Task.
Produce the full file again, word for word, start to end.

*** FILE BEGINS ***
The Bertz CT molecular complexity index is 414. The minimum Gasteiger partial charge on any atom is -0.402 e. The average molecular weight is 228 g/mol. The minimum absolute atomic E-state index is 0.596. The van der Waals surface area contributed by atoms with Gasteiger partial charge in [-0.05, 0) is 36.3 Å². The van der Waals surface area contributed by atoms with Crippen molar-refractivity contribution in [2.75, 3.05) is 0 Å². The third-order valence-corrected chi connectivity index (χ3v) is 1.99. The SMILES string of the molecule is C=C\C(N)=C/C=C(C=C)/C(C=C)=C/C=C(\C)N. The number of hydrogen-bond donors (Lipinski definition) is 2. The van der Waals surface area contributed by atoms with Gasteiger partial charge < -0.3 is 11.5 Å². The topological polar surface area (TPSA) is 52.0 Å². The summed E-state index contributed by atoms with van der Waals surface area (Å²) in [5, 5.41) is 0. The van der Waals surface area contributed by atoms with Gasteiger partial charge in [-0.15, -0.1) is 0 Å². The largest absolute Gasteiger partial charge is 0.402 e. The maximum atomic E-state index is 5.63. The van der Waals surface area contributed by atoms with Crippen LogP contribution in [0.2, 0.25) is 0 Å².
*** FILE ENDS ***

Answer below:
The Bertz CT molecular complexity index is 414. The minimum Gasteiger partial charge on any atom is -0.402 e. The average molecular weight is 228 g/mol. The minimum absolute atomic E-state index is 0.596. The van der Waals surface area contributed by atoms with Gasteiger partial charge in [-0.05, 0) is 36.3 Å². The van der Waals surface area contributed by atoms with Crippen molar-refractivity contribution in [2.75, 3.05) is 0 Å². The third-order valence-corrected chi connectivity index (χ3v) is 1.99. The SMILES string of the molecule is C=C\C(N)=C/C=C(C=C)/C(C=C)=C/C=C(\C)N. The number of hydrogen-bond donors (Lipinski definition) is 2. The van der Waals surface area contributed by atoms with Gasteiger partial charge < -0.3 is 11.5 Å². The topological polar surface area (TPSA) is 52.0 Å². The summed E-state index contributed by atoms with van der Waals surface area (Å²) in [5, 5.41) is 0. The van der Waals surface area contributed by atoms with Gasteiger partial charge in [-0.15, -0.1) is 0 Å². The largest absolute Gasteiger partial charge is 0.402 e. The maximum atomic E-state index is 5.63. The van der Waals surface area contributed by atoms with Crippen LogP contribution in [0.2, 0.25) is 0 Å².